Stephen M. Gardiner from the University of Washington visited UTK today to speak about climate change and environmental ethics. He identified three major “storms” that we face when trying to deal with global warming.
The first is a global storm of political failure. Since 1990 there have been a number of international attempts to limit the release of carbon dioxide. So far those attempts have failed. Carbon dioxide concentrations continue to grow at an accelerating rate. Gardiner notes that there are no global institutions capable of tackling the issue.
The second storm is intergenerational. We are stuck in a temporal buck-passing pattern that delays action because the benefits of action are deferred while the costs are immediate. There’s no incentive for current generations to limit their consumption for the benefit for future generations. But there is a moral imperative at work which we are reluctant to recognize.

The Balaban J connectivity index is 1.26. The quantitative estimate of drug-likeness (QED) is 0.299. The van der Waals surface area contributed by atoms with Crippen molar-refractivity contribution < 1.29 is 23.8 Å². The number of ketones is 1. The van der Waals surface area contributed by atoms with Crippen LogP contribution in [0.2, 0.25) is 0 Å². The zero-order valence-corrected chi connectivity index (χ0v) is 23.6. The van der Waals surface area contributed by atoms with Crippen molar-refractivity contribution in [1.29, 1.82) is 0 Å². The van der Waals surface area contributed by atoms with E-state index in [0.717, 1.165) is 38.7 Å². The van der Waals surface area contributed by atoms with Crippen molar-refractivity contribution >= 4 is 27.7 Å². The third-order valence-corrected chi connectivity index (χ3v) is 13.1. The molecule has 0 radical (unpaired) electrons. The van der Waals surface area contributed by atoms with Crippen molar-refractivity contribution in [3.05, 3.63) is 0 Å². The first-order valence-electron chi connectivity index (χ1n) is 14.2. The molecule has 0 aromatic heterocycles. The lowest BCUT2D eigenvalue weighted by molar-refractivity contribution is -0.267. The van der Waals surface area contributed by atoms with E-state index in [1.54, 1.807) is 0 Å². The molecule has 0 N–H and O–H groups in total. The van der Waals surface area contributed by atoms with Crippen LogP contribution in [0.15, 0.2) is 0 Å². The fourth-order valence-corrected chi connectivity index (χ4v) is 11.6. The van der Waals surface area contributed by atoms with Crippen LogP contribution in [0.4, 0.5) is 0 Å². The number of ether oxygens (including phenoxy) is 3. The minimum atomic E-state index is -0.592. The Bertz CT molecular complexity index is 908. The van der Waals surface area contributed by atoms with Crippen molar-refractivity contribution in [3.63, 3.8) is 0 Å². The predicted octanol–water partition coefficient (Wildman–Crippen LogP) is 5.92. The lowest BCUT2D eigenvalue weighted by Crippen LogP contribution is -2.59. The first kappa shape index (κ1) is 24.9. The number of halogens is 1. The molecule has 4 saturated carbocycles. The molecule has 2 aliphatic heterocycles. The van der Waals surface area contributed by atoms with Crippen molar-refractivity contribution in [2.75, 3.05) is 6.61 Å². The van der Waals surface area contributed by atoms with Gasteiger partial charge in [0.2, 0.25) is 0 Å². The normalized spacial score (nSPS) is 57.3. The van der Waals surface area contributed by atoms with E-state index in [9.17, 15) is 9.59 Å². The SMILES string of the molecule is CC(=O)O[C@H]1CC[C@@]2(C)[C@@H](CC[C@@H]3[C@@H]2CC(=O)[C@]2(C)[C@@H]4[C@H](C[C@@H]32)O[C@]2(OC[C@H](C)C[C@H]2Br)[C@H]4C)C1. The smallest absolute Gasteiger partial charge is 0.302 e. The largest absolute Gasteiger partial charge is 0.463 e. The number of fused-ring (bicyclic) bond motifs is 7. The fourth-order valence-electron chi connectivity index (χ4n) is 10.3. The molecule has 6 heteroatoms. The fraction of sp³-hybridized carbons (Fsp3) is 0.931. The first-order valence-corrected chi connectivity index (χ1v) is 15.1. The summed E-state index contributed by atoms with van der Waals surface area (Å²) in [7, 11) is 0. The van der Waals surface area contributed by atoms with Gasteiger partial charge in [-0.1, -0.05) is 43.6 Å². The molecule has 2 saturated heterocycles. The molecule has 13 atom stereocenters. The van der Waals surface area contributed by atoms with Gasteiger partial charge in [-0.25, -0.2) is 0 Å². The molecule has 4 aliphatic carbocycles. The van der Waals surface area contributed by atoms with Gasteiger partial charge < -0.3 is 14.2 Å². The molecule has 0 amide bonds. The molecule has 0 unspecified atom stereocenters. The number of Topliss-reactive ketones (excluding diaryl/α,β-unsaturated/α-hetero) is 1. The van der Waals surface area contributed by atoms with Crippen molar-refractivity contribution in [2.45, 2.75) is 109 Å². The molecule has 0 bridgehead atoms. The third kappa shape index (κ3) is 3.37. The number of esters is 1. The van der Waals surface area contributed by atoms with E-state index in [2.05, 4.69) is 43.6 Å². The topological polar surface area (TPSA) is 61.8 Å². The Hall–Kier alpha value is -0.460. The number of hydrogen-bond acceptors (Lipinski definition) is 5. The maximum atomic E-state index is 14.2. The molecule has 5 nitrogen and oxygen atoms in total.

The third storm is theoretical. We don’t have the necessary theory to resolve, or even reall understand, the problems of global regulation and intergenerational ethics. Problems like scientific uncertainty, international justice, contingent persons and preferences are under theorized. Gardiner argued that intergenerational problem is potentially even larger than the global problem but there are even fewer institutions that work across generations.
Despite all of this Gardiner offered some optimistic points. The current discussion of the problem is overly focused on global politics which immediately draws attention to the problems of action, especially politics. Perhaps a more local focus, even on the individual level, might help us to see through the problems.
He also noted that a reduction to 1990 levels of carbon dioxide, which was part of the Copenhagen negotiating points, would not be the end of modern civilization. He remembers what life was like in 1990 and it’s not too different from life in 2010.
He concluded that even after acknowledging any uncertainty about the science behind global warming there is no sane reason for us to accelerate the release of carbon dioxide. It would be like having your doctor tell you to reduce your cholesterol and then having your friend tell you that the evidence presented by the doctor is uncertain so you should go out and eat more cheeseburgers.